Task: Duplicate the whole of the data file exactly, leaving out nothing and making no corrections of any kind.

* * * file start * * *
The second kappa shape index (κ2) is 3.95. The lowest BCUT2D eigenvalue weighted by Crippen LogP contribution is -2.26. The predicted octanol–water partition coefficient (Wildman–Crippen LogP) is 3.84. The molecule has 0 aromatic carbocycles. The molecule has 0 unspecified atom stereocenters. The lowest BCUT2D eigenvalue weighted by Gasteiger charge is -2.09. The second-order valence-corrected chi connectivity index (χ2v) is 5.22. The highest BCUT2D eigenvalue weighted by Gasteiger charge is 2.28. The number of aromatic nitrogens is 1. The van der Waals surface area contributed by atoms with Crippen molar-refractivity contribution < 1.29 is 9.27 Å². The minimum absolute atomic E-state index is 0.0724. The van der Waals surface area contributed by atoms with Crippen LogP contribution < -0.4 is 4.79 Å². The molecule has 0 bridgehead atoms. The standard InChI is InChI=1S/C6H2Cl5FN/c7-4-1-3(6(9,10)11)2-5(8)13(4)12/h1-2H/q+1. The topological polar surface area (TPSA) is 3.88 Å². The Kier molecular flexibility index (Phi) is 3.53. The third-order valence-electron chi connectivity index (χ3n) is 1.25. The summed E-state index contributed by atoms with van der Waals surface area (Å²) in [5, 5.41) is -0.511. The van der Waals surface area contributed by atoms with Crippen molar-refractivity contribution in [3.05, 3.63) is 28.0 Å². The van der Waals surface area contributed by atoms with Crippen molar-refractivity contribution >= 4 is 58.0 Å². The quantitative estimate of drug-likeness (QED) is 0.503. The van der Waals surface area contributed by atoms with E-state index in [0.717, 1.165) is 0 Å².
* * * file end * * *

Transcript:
The second kappa shape index (κ2) is 3.95. The lowest BCUT2D eigenvalue weighted by Crippen LogP contribution is -2.26. The predicted octanol–water partition coefficient (Wildman–Crippen LogP) is 3.84. The molecule has 0 aromatic carbocycles. The molecule has 0 unspecified atom stereocenters. The lowest BCUT2D eigenvalue weighted by Gasteiger charge is -2.09. The second-order valence-corrected chi connectivity index (χ2v) is 5.22. The highest BCUT2D eigenvalue weighted by Gasteiger charge is 2.28. The number of aromatic nitrogens is 1. The van der Waals surface area contributed by atoms with Crippen molar-refractivity contribution < 1.29 is 9.27 Å². The minimum absolute atomic E-state index is 0.0724. The van der Waals surface area contributed by atoms with Crippen LogP contribution < -0.4 is 4.79 Å². The molecule has 0 bridgehead atoms. The standard InChI is InChI=1S/C6H2Cl5FN/c7-4-1-3(6(9,10)11)2-5(8)13(4)12/h1-2H/q+1. The topological polar surface area (TPSA) is 3.88 Å². The Kier molecular flexibility index (Phi) is 3.53. The third-order valence-electron chi connectivity index (χ3n) is 1.25. The summed E-state index contributed by atoms with van der Waals surface area (Å²) in [5, 5.41) is -0.511. The van der Waals surface area contributed by atoms with Crippen molar-refractivity contribution in [3.05, 3.63) is 28.0 Å². The van der Waals surface area contributed by atoms with Crippen molar-refractivity contribution >= 4 is 58.0 Å². The quantitative estimate of drug-likeness (QED) is 0.503. The van der Waals surface area contributed by atoms with E-state index in [0.717, 1.165) is 0 Å².